The Equal Employment Opportunity Commission, on Nov. 9, 2010, published its long-awaited regulations implementing those portions of the Genetic Information Non-Discrimination Act of 2008 (GINA) applicable to employers. GINA prohibits employers from discriminating on the basis of genetic information and generally prohibits employers from acquiring or disclosing genetic information. GINA applies to all employers subject to Title VII of the Civil Rights Act of 1964 and adopts Title VII’s enforcement schemes except that disparate claims are not permitted.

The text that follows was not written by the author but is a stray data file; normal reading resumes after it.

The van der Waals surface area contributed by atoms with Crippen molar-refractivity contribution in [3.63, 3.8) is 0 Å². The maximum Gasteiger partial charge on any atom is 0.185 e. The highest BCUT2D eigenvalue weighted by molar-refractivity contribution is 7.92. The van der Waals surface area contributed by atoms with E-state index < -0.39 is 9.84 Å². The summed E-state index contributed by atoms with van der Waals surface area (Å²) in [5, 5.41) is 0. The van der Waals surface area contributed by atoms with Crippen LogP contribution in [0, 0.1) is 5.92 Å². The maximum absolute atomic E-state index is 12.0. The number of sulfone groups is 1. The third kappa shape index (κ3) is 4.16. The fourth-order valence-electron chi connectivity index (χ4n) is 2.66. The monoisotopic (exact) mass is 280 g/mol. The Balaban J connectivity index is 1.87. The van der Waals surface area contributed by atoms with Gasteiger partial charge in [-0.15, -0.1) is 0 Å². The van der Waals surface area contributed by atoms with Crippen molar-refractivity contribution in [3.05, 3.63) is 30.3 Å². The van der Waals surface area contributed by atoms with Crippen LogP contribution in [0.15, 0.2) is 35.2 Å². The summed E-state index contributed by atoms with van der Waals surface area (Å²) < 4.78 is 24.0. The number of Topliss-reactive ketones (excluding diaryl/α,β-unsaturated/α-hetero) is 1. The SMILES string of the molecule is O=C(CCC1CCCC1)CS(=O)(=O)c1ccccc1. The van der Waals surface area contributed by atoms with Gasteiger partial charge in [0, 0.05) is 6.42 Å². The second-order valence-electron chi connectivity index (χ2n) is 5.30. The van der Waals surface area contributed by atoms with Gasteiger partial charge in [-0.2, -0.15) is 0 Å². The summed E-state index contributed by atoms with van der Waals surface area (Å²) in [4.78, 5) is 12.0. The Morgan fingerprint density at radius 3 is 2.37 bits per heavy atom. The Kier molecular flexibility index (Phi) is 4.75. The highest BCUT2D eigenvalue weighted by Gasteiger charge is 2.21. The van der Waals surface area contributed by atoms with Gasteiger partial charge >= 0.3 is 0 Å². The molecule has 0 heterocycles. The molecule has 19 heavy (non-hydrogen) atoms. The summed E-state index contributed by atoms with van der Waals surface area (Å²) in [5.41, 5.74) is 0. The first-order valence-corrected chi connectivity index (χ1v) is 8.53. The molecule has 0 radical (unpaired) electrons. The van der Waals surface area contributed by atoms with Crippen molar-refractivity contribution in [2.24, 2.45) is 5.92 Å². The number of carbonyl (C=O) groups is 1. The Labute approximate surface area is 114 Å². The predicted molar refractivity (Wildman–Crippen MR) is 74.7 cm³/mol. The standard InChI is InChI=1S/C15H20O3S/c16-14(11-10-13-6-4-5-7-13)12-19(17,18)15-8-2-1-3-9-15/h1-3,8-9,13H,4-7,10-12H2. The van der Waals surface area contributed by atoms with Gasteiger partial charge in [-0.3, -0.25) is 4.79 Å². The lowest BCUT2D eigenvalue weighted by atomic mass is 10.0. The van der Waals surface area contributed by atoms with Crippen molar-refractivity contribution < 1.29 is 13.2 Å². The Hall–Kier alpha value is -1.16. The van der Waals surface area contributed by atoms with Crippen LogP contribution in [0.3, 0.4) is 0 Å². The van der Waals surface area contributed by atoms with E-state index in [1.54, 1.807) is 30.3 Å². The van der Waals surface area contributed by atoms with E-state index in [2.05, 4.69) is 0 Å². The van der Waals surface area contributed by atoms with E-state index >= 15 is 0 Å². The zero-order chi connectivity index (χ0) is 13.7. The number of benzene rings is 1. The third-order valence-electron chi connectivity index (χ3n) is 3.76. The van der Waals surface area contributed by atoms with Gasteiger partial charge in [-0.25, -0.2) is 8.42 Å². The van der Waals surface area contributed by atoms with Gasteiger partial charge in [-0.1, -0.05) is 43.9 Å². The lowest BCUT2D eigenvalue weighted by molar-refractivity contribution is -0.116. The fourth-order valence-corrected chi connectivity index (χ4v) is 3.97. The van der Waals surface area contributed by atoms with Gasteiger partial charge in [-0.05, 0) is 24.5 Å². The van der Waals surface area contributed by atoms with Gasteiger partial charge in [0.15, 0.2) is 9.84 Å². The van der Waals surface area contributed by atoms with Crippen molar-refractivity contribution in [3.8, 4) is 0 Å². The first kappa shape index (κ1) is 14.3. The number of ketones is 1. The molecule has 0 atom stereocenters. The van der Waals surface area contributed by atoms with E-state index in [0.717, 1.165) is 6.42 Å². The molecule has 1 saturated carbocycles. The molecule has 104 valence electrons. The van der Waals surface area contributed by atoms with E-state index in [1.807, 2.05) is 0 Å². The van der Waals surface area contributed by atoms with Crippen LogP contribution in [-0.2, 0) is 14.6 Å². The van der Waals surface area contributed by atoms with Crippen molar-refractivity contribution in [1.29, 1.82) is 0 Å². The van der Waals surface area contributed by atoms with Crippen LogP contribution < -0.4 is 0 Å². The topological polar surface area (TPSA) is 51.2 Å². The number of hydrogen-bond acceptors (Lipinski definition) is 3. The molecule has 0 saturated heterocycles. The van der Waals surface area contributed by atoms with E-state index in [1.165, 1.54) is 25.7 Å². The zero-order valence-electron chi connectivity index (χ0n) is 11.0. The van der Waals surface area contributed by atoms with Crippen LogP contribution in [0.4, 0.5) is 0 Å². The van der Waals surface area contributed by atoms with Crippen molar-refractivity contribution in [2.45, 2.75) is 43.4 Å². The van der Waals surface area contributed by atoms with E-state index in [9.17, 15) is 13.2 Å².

Simple as GINA’s general rules might sound, their application to specific factual circumstances can be baffling and counterintuitive. The fundamental challenge for employers lies in the definition of “genetic information,” which is far broader than what common sense would advise, i.e., that genetic information is limited to the results of tests that reveal an employee’s genetic composition or a heightened risk of an inherited disease.
The 10 tips below address those aspects of GINA and the EEOC’s implementing regulations that employers likely will find most challenging and encounter on a recurring basis, and provides practical recommendations on how to handle those challenges.
1) Understand the Definition of “Genetic Information”
As noted above, “genetic information” encompasses far more than the results of a genetic test. Genetic information includes family medical history, and that term is very broadly defined.Continue Reading...